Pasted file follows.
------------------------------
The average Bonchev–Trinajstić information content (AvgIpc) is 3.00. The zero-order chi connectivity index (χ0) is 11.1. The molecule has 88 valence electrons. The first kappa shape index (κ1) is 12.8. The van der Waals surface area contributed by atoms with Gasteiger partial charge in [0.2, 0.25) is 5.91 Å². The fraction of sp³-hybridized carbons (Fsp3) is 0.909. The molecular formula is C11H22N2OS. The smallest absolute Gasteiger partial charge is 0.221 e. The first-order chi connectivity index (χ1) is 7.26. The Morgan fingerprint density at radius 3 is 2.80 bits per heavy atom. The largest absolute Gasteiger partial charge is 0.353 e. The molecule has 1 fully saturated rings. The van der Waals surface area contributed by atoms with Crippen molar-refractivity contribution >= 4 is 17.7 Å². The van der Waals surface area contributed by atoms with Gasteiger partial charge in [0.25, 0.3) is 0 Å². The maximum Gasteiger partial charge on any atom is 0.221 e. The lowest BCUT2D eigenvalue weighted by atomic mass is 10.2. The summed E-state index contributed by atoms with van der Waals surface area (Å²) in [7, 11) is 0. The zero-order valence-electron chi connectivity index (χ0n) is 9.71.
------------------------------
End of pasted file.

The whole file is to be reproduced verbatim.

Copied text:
The average Bonchev–Trinajstić information content (AvgIpc) is 3.00. The zero-order chi connectivity index (χ0) is 11.1. The molecule has 88 valence electrons. The first kappa shape index (κ1) is 12.8. The van der Waals surface area contributed by atoms with Gasteiger partial charge in [0.2, 0.25) is 5.91 Å². The fraction of sp³-hybridized carbons (Fsp3) is 0.909. The molecular formula is C11H22N2OS. The smallest absolute Gasteiger partial charge is 0.221 e. The first-order chi connectivity index (χ1) is 7.26. The Morgan fingerprint density at radius 3 is 2.80 bits per heavy atom. The largest absolute Gasteiger partial charge is 0.353 e. The molecule has 1 fully saturated rings. The van der Waals surface area contributed by atoms with Crippen molar-refractivity contribution >= 4 is 17.7 Å². The van der Waals surface area contributed by atoms with Gasteiger partial charge in [0.25, 0.3) is 0 Å². The maximum Gasteiger partial charge on any atom is 0.221 e. The lowest BCUT2D eigenvalue weighted by atomic mass is 10.2. The summed E-state index contributed by atoms with van der Waals surface area (Å²) in [7, 11) is 0. The zero-order valence-electron chi connectivity index (χ0n) is 9.71.